A news analysis in today's New York Times concluded with two benign paragraphs that ended up inciting right-wing blog squawk. From the Times, emphasis added:
"Striking a very balanced, and in many ways, neutral approach is recognized by many people in the region as not being with them, or on their side," said J. Scott Mastic, the head of Middle East and North Africa for the International Republican Institute. "It's very important that we be seen as supporting the demands of the people in the region."
How Mr. Obama manages to do that while also balancing American interests is a question that officials acknowledge will plague this historic president for months to come. Mr. Obama has told people that it would be so much easier to be the president of China. As one official put it, "No one is scrutinizing Hu Jintao's words in Tahrir Square."
An all-star team of conservative voices has pounced on that sentence to make a series of outrageous criticisms and claims. Bill Kristol wrote on the Weekly Standard blog:
Mr. Obama is right.
If you're president of China, people around the world who are fighting for freedom don't really expect you to help. If you're president of China, you don't have to put up with annoying off-year congressional elections, and then negotiate your budget with a bunch of gun-and-religion-clinging congressmen and senators. If you're president of China, you can fund your national public radio to your heart's content.
Gateway Pundit blogger Jim Hoft wrote in a post:
Of course it would.
Then he could just slaughter those disruptive Gadsden flag-waving tea partiers.
Is that what he's talking about?
Is it really that difficult for this man to tell the difference between the United States and China?... Really?
Every one of these criticisms takes a paraphrased, one-sentence attribution out of context and blows it out of proportion. The quote is included in the context of discussing the scrutiny Obama faces while trying to balance the demands of citizens in the Middle East with the United States' own interests. It precedes an official noting that "[n]o one is scrutinizing Hu Jintao's words in Tahrir Square."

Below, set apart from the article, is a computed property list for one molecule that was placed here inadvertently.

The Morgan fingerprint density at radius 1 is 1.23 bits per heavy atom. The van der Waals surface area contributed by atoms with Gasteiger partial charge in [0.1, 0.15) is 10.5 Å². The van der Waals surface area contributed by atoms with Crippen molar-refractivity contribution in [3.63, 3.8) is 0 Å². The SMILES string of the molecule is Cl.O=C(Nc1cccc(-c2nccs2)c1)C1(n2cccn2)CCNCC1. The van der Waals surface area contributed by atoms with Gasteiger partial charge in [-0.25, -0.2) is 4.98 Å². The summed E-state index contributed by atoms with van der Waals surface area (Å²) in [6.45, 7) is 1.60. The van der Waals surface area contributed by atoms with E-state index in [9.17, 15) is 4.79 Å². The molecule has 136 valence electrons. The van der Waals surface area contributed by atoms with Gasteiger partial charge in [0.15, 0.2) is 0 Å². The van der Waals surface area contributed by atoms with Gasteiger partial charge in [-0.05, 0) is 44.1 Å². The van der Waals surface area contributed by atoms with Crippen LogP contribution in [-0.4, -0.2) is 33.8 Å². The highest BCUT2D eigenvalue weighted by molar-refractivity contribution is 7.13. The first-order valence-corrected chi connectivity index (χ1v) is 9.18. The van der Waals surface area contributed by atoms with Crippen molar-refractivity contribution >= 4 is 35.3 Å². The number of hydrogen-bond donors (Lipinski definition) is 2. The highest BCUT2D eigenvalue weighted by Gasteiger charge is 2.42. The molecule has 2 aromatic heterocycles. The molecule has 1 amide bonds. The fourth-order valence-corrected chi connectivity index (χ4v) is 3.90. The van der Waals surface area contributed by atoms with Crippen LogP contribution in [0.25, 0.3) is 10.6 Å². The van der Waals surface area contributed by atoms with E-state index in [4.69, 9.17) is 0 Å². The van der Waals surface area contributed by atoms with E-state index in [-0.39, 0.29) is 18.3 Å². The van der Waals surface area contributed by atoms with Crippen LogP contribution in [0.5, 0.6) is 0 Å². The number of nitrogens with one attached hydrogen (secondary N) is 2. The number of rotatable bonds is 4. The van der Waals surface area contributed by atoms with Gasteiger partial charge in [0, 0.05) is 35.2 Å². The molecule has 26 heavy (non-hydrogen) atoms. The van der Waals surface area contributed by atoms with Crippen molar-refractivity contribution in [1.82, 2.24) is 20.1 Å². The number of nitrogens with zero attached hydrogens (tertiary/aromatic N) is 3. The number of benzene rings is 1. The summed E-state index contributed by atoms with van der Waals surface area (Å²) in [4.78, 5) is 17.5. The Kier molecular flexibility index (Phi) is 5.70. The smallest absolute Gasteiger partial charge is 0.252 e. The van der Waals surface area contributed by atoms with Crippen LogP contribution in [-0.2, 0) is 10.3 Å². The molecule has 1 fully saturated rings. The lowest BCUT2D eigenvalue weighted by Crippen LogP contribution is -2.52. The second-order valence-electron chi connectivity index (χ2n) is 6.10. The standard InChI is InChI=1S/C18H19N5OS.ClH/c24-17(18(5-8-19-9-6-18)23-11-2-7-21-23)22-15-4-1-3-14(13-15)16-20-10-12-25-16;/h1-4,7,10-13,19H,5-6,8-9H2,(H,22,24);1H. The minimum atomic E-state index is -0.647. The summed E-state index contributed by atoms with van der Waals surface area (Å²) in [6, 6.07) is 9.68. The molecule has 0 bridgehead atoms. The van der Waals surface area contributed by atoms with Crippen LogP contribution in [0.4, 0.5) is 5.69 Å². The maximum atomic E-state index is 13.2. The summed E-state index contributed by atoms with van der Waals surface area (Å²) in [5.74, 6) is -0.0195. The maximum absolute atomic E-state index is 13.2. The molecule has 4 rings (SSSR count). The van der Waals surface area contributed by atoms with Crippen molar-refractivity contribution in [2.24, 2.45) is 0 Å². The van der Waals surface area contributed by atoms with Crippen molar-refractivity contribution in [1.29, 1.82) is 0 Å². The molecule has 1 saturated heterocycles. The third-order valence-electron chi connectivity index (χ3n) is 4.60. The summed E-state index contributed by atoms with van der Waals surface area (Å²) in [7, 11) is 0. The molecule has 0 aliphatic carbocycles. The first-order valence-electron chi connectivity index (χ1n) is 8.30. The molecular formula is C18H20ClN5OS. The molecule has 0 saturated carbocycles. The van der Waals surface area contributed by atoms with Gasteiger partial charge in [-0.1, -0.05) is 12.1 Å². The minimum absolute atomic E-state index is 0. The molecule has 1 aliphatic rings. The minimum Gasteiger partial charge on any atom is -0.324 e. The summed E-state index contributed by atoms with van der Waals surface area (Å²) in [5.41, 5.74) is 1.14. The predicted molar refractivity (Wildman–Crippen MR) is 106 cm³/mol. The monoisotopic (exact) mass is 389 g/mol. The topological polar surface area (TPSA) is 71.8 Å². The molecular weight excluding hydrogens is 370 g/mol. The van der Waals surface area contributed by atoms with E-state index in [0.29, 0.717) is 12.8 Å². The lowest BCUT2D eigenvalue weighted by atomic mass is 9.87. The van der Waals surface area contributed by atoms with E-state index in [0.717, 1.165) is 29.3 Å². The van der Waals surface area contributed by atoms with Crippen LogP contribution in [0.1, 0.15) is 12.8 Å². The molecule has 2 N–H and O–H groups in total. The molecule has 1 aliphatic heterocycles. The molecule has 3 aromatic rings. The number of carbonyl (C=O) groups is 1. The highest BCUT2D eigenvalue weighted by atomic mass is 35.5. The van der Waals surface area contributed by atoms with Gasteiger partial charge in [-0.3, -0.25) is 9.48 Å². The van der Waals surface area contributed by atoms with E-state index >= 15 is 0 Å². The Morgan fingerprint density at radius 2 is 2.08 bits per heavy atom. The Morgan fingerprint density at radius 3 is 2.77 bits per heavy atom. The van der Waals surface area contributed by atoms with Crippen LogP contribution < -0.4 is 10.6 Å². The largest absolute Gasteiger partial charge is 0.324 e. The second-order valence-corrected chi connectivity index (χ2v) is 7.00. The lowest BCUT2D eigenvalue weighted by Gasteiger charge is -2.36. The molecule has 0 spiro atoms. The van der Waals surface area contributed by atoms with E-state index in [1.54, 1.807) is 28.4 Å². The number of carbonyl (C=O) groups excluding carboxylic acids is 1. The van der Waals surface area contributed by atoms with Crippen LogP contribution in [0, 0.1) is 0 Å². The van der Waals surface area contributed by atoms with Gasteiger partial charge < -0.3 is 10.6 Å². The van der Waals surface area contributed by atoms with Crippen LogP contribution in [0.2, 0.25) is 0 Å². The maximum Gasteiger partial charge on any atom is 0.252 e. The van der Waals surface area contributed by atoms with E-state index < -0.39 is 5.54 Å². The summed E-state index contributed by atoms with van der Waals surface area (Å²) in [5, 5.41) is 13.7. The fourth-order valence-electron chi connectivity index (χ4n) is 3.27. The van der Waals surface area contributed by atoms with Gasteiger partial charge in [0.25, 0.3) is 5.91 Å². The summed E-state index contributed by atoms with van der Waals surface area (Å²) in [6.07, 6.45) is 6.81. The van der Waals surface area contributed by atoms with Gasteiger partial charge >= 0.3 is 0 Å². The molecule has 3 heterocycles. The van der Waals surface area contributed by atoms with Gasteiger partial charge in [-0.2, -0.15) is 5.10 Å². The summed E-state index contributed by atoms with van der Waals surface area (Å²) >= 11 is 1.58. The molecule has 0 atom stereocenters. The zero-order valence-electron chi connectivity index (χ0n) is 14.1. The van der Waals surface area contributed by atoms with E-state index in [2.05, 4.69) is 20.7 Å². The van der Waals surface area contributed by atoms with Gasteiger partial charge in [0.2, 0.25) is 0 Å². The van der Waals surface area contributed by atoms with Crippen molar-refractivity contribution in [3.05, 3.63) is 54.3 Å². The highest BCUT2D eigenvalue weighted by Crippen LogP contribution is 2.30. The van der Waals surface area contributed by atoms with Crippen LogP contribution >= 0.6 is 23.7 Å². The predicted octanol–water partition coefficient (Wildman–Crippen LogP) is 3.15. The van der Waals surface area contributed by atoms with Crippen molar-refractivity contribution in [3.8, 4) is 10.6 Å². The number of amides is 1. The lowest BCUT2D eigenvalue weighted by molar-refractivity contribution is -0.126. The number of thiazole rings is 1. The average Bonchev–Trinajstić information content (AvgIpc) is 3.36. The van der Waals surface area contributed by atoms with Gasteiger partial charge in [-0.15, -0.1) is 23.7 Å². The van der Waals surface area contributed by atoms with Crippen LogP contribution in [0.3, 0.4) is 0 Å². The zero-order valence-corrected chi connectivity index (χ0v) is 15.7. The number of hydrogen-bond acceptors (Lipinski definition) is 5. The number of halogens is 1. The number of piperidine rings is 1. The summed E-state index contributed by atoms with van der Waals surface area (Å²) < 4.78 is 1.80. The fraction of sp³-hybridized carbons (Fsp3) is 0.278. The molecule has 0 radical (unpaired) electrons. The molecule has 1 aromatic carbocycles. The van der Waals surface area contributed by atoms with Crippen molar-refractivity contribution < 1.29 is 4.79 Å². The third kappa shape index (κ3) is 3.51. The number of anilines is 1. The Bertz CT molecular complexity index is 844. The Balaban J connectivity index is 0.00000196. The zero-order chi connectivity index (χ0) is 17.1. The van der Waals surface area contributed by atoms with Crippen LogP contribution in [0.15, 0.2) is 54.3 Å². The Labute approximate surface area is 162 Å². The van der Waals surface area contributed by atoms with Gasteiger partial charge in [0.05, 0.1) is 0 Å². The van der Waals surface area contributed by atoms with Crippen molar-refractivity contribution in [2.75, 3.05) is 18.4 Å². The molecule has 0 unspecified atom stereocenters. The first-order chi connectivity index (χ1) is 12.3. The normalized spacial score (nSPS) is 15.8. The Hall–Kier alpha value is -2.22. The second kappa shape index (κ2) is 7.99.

The point is that foreign nationals are not scrutinizing the actions of other nations as they are those the United States. That's it. It is not a sign that Obama wishes he were a dictator, that he resents having to negotiate with Congress, or that Obama wants to "slaughter those disruptive Gadsden flag-waving tea partiers."
Further, when he was president-elect, George Bush made a much more overt mention of the ease of dictatorial rule. As CNN reported in December 2000:
CHRIS BLACK, CNN CONGRESSIONAL CORRESPONDENT: Frank, President- elect George W. Bush came to Capitol Hill today for the first time since the election intending to listen to congressional leaders, the bipartisan congressional leadership. But he also made it clear to them, in more than two and a half hours of meetings, that he intends to stand by his tax cut proposal and other planks in his campaign agenda.
(BEGIN VIDEO CLIP)
GOV. GEORGE W. BUSH (R-TX), PRESIDENT-ELECT: I told all four that there were going to be some times where we don't agree with each other. But that's OK. If this were a dictatorship, it'd be a heck of a lot easier, just so long as I'm the dictator.
To recap: There is no evidence that President Obama wishes he were a dictator.